I had a hacker that switched from full lighting to the security lighting inside a building suddenly plunking everyone without vision enhancements into a certain creek without a paddle. I liked the idea enough that I let it go through despite his lack of higher level access to the correct node (hey, maybe someone installed a wireless clapper in that building biggrin.gif).

So, with a litte creativity, the lack of combat pool can be surmounted with some of the new tactical rules that are in the game (Edge and Full Defense) primarily.
Hey Baatorian,

I made a halfway serious joke about throwing in combat pool rules just to prevent further strife among the SR3/SR4 crowd, but it got me thinking.

Adding a whole slew of dice pools will really throw off the numbers. If you just give people a bunch of free offense and defense dice things'll be a little nuts. And you'll still have the whole "I need to track dice pools for every NPC grunt" problem - which got really old in SR3.

So here's another option.
Tactical flexibility- A character may choose to withhold dice from his Agility during an attack. These dice are available for Reaction tests to defend against attacks. Similarly, a character may choose to withhold dice from Reaction in order to improve an attack. This rule may be combined with the Full Defense option. This rule must be invoked before the character makes any attacks in a round. Adjustments to Reaction and Agility last for the duration of the round.

The Tactical flexibility option lets you make the same offense/defense tradeoffs. I purposely set the duration as a whole round so that you get the same effect that snipers got in SR3 - a full out attack left you defenseless for a round.

For another choice - Combat Pool ala SR4. A character's Combat Pool equals his Maximum Edge score (rather than current edge). These dice refresh every round and may be added to any attack, dodge or damage resistance test. Dice used in this way do not explode. Further refinement - add the Dodge skill to combat pool and eliminate the Full Defense option.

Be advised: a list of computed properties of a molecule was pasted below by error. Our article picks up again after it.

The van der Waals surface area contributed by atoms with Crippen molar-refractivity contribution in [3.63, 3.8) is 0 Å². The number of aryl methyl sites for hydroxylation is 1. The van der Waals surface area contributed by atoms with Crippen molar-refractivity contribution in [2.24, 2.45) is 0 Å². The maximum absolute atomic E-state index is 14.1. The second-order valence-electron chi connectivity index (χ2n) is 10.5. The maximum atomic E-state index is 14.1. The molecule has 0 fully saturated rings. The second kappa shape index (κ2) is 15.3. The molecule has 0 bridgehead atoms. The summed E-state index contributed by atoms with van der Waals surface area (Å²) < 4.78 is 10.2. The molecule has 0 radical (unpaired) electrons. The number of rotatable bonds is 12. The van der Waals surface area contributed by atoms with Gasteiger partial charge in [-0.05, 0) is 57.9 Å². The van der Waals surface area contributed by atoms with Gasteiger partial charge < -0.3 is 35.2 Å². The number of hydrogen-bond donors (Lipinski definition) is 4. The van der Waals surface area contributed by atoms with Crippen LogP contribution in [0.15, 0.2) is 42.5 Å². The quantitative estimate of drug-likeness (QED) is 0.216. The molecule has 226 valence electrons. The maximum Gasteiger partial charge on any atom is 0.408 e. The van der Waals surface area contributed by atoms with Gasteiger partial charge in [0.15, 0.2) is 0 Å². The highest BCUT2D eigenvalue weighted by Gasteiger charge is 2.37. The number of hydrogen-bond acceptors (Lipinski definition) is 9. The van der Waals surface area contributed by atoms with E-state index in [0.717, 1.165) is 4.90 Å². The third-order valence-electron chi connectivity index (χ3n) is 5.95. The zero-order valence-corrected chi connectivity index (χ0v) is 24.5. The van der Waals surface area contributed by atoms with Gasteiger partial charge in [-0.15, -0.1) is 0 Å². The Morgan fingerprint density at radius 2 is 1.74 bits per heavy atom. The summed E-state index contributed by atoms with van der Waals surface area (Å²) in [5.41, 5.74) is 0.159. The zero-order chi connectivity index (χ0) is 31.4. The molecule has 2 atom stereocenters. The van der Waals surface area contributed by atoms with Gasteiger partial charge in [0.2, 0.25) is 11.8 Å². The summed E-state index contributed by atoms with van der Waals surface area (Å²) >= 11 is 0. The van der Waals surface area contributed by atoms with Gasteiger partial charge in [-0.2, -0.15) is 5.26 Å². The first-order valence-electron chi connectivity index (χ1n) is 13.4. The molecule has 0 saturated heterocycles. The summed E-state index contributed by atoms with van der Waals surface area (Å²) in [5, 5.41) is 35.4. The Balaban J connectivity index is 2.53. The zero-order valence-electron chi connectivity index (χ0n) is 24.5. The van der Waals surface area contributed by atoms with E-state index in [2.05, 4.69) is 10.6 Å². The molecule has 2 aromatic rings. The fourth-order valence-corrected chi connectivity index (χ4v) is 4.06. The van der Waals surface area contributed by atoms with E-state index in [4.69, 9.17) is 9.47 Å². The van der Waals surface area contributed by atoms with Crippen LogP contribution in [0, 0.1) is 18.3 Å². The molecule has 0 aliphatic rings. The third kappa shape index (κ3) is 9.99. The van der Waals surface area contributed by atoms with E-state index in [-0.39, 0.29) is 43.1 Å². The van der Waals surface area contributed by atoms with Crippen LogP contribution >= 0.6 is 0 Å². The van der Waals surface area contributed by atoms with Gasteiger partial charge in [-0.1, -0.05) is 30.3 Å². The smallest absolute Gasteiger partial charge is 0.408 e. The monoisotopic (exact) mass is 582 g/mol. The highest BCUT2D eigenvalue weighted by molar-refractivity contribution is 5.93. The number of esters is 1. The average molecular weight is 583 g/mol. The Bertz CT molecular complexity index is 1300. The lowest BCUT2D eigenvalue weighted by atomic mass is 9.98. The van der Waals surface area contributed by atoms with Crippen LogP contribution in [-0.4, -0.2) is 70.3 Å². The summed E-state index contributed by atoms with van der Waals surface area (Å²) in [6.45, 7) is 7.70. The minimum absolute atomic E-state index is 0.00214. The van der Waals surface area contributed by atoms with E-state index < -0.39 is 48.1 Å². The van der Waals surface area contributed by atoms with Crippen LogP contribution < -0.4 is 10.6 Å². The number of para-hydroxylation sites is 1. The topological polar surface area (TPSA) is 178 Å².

This option also lets you make the same tradeoffs, with the added benefit of emphasizing the Edge stat and giving a slight boost to non-cybered mundanes. Better yet, NPC squads use a group edge stat so they can have a group dice pool, too. Tracking one pool is better than tracking ten after all.
Dashifen - Yes, I think regardless of anything, I will run 2-3 games completely vanilla and see how that goes. That hacker trick is indeed very nice and I would have, as a GM, done exactly the same thing and let it slide. Creativity should be encouraged as much as possible I say.

Clyde - Yes, your comment is why I made this post. It suddenly occured to me that I wasn't sure how to do it and I felt it was a worthy enough subject.

The Tactical Flexbility™ idea is very good indeed, I do like that a lot, then, I also like the Edge equals Combat Pool suggestion, not sure about adding in Dodge, but it is indeed possible. I'll have to have a think about all of these and prepare something just incase the vanilla combat system doesn't live up to my expectations of Shadowrun.

A note on Combat Pool SR3 however. As a GM, Combat Pool is also useful to occasionally change the power levels of the NPCs, not to mention adding certain flavour to others. Such as the Ork ganger on PCP always blowing all CP on offense.

It's always nice as well, even though the players probably never notice it, to spend CP a little unwisely for less trained combatants and using it mercilessly for exprienced ones(the latter most likely noticed).

Edge, being luck, seems to be something everyone would use to their best advantage.

Oh well, we'll see won't we, thanks to everyone up to now.

- Baatorian

Edit - LOL, I just noticed I've just upgraded from Target to Moving Target after nearly three years.
Congratulations on the upgrade!

Did you ever use Threat Ratings back in SR2? I was always rather fond of those, as they let me power the NPCs up and down on the fly but they didn't need round by round tracking because the Threat Rating adds to all rolls all the time. Of course, Threat Rating 8 or 10 NPCs could get pretty ridiculous. silly.gif
I used threat ratings, although more around the time that I was learning and testing the different rule systems. I did use them here and there, usually when the numbers of opponents became too high to track individual combat pools for.

Otherwise, it has been mostly CP all the way, when you get used to it and working out averages on the fly it's not that bad.

Something I did note though with threat rating, was a high threat opponent with good initiative boost could in theory get far, FAR more dice than any PC could hope to get with CP alone, kind of breaking the system balance wise.

Otherwise yes, very quick and very easy.

- Baatorian